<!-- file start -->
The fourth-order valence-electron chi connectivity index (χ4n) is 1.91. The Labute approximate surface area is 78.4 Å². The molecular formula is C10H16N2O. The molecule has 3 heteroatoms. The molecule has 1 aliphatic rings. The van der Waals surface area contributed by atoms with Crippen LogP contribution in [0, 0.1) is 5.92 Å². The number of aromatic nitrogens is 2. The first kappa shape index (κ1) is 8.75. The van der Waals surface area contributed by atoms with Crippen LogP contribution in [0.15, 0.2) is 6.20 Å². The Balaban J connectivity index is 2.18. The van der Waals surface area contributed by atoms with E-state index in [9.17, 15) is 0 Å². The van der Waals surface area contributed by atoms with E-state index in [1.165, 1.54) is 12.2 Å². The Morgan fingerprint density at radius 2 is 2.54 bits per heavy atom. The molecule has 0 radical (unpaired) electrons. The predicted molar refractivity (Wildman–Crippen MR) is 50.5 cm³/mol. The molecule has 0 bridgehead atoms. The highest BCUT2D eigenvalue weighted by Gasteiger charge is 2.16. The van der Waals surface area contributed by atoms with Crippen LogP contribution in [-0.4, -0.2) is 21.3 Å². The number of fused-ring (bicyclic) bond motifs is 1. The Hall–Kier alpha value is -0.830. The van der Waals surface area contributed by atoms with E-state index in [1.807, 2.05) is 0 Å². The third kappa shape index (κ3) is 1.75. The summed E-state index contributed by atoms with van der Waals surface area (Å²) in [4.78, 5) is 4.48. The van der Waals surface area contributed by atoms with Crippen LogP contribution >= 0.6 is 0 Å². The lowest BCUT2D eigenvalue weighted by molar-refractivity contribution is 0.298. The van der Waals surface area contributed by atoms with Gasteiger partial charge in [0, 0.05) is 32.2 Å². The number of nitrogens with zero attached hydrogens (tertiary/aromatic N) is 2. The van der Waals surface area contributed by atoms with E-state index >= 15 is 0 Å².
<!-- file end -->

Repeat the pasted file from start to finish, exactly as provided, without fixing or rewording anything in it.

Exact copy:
The fourth-order valence-electron chi connectivity index (χ4n) is 1.91. The Labute approximate surface area is 78.4 Å². The molecular formula is C10H16N2O. The molecule has 3 heteroatoms. The molecule has 1 aliphatic rings. The van der Waals surface area contributed by atoms with Crippen LogP contribution in [0, 0.1) is 5.92 Å². The number of aromatic nitrogens is 2. The first kappa shape index (κ1) is 8.75. The van der Waals surface area contributed by atoms with Crippen LogP contribution in [0.15, 0.2) is 6.20 Å². The Balaban J connectivity index is 2.18. The van der Waals surface area contributed by atoms with E-state index in [9.17, 15) is 0 Å². The van der Waals surface area contributed by atoms with E-state index in [1.165, 1.54) is 12.2 Å². The Morgan fingerprint density at radius 2 is 2.54 bits per heavy atom. The molecule has 0 radical (unpaired) electrons. The predicted molar refractivity (Wildman–Crippen MR) is 50.5 cm³/mol. The molecule has 0 bridgehead atoms. The highest BCUT2D eigenvalue weighted by Gasteiger charge is 2.16. The van der Waals surface area contributed by atoms with Crippen LogP contribution in [-0.4, -0.2) is 21.3 Å². The number of fused-ring (bicyclic) bond motifs is 1. The Hall–Kier alpha value is -0.830. The van der Waals surface area contributed by atoms with E-state index in [1.807, 2.05) is 0 Å². The third kappa shape index (κ3) is 1.75. The summed E-state index contributed by atoms with van der Waals surface area (Å²) in [4.78, 5) is 4.48. The van der Waals surface area contributed by atoms with Crippen LogP contribution >= 0.6 is 0 Å². The lowest BCUT2D eigenvalue weighted by molar-refractivity contribution is 0.298. The van der Waals surface area contributed by atoms with Gasteiger partial charge in [0, 0.05) is 32.2 Å². The number of nitrogens with zero attached hydrogens (tertiary/aromatic N) is 2. The van der Waals surface area contributed by atoms with E-state index >= 15 is 0 Å².